When Kharraz stepped into the CEO role in 2015 it was to focus on the transition, and it was what he described as an “all-consuming effort for a number of years.”

But the greater focus on providers doesn’t mean the mission has changed. “We’re unabashedly a patient-first company, but that doesn’t mean that comes at the expanse of the provider,” Kharraz said. “The system is so inefficient, so far from optimal tradeoffs, and we want to be a facilitator of these gradual changes in a health-care system that makes more sense for everyone,” he said.

As many players in the digital health space that already went public have seen their values compressed, and others are consolidated into existing players, Kharraz says that one lesson everyone has learned about the intersection of tech and health is that it doesn’t follow an exponential curve in user adoption. “And that’s the opposite of many other consumer tech companies,” he said. “We are more like a Galapagos turtle and it takes a long time,” Kharraz said. Large incumbents buying up multiple health companies shows both buyer and seller coming to the realization that health care takes a long time to get to scale, he said. That includes both tech giants and retail health giants buying into hybrid medical practices like Amazon’s recent purchase of One Medical and CVS’s deal for Signify Health

What Amazon revealed by shutting down its own Amazon Care hybrid primary care practice is that health care works on a different time scale. “There’s a tremendous learning curve,” he said. “This is one of those classic problems where people think if they can solve a problem in one area then they can clearly solve it in another.”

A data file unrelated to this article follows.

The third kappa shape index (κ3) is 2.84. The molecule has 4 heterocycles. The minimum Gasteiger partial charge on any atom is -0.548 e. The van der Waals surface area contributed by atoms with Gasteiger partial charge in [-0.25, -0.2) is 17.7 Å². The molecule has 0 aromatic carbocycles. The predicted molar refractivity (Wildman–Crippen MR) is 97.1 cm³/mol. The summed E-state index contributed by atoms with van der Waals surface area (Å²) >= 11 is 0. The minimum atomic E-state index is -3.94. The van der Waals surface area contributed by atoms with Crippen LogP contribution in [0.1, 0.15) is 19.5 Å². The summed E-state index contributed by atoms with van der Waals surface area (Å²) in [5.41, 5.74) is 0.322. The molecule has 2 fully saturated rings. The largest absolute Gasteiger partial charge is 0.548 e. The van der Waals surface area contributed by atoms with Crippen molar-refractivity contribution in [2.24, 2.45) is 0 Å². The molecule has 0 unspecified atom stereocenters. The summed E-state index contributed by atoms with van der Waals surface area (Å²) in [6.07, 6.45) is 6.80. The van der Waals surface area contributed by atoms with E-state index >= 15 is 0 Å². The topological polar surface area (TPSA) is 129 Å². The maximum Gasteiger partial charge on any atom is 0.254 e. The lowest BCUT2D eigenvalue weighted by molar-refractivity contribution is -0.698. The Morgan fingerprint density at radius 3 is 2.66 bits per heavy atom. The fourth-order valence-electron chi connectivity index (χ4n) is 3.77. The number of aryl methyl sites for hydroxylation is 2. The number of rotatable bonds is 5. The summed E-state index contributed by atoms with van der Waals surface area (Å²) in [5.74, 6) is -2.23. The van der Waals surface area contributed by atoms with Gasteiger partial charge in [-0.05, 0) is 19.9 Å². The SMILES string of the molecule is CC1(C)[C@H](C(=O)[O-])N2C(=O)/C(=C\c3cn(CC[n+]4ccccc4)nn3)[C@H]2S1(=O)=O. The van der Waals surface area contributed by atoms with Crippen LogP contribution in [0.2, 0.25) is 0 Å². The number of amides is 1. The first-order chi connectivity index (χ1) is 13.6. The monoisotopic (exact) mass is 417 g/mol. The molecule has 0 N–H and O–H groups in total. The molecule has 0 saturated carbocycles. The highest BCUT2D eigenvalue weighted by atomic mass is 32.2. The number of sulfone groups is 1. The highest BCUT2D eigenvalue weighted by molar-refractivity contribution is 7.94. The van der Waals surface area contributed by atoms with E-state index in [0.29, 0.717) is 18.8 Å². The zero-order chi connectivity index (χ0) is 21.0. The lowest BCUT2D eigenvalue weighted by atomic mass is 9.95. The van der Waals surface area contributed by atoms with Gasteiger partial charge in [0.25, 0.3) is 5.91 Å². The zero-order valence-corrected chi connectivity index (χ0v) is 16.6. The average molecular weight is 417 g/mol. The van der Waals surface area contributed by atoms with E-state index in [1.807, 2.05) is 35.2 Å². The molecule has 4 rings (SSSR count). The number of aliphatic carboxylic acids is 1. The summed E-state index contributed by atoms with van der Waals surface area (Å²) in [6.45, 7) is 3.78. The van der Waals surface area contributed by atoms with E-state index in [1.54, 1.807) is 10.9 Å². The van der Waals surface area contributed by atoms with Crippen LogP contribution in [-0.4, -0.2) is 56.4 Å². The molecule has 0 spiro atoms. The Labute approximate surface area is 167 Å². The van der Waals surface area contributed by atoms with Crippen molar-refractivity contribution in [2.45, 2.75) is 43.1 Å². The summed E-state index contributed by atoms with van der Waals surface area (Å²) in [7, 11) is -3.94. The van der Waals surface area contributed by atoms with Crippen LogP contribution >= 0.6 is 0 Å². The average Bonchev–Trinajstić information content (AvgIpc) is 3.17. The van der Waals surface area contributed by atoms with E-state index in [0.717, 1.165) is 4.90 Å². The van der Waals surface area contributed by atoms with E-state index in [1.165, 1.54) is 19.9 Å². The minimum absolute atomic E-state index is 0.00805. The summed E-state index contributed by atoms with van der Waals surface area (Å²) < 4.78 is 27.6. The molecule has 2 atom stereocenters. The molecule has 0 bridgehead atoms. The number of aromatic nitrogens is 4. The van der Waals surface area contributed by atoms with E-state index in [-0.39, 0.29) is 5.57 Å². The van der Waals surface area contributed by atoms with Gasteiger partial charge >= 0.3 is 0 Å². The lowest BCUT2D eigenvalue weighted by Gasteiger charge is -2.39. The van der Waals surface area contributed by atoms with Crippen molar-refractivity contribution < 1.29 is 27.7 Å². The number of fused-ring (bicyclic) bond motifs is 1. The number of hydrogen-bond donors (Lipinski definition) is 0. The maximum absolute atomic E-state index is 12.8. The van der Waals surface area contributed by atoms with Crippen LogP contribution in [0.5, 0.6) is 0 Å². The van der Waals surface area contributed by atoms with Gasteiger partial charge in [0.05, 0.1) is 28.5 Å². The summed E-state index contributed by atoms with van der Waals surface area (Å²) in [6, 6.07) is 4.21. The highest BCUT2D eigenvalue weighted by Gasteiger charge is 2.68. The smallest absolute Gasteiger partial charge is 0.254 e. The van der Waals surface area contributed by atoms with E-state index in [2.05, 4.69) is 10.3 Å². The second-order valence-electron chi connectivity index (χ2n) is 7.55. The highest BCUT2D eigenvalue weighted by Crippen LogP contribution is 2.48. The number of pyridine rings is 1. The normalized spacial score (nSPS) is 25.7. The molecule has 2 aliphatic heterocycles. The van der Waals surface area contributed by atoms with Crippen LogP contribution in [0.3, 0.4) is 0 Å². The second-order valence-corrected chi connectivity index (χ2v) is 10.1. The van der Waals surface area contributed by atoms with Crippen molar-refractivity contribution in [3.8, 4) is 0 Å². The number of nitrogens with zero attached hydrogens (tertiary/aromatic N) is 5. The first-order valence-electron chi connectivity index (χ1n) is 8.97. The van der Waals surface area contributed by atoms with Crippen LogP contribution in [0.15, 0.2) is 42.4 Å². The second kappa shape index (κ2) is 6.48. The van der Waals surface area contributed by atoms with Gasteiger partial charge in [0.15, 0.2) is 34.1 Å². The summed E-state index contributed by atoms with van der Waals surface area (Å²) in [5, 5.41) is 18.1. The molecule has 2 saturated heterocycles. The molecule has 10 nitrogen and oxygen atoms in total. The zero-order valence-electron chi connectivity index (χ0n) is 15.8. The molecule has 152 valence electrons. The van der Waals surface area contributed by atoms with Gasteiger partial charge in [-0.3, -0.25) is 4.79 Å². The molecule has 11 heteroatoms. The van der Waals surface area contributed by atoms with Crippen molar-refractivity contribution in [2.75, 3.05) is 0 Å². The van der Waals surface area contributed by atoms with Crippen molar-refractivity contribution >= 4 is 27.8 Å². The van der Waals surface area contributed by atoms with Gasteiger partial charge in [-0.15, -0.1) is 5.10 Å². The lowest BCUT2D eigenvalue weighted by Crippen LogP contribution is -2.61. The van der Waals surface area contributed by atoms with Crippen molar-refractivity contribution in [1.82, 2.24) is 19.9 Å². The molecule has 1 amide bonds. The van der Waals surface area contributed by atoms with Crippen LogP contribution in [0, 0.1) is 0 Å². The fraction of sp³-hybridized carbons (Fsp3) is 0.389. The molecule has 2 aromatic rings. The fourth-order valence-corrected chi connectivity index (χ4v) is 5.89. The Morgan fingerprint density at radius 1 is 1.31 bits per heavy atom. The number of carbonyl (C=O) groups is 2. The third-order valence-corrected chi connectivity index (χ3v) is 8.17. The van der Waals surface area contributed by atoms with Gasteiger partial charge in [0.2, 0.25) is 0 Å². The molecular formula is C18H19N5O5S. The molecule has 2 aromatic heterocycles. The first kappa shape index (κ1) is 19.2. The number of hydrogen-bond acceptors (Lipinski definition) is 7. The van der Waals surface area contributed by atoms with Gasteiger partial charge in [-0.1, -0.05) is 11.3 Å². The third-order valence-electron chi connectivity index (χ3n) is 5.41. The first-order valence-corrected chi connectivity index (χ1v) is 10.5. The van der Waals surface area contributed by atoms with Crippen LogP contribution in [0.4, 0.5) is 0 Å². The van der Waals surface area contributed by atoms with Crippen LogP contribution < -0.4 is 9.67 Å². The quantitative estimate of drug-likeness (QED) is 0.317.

“What’s going on, even with the consolidation, is companies trying to get really good at what they’re doing, whether primary care [One Medical] or home health [Signify] and it actually leads the entire space rather disconnects it,” he said.

Zocdoc sees itself as a beneficiary of the consolidation rather than target of it. “Signing up doctors is not a door-to-door situation, it’s hundreds or thousands all at once,” Kharraz said.

As the health-care sector gets bigger and more concentrated, Zocdoc sees one of its key business evolutions occurring right now as it first reaches out to product developers with an open API platform, ZocDoc for Developers, which it launched in July. The patient scheduling technology that Zocdoc has been working on for 15 years is now being aimed at de-fragmenting, at least a little, what Kharraz calls the still “stubbornly analog,” or in the least still very fragmented health IT market. The flow of patient information across offices and systems will be a target of larger providers combining in-person and telehealth. “Our role is moving along with the consolidation,” he said.

Kharraz said he was not thinking about an eventual exit when he founded the company and is still not thinking about that today. “I saw a huge problem and ways to solve it, and it’s kind of still the same today. There is so much more to do to create this consumer focus, and that’s how I spend my days. Things like how the company is financed and sources of capital has never been a critical element. At this point the situation is favorable, the unit economics, and we can focus on building the company.”

With 40% of all health-care spending globally occurring within the U.S., he says the company has plenty left to do domestically.

Now the logistical engine for healthcare that it built will be more tied to what developers come up with that is new, but the most important piece of the puzzle remains access to health care, and using technology to allow consumers to make more informed choices, whether it be detailed comparison of treatment effectiveness, in-person versus telehealth, or cost and payment options. 

“That’s the ultimate threat in the future,” Kharraz said. “And if we get to that vision, we can intrinsically get to a system that rewards activities and services consumers actually wish for rather than the ones that prevail in the bureaucratic ways the system works today between payors and providers,” he said.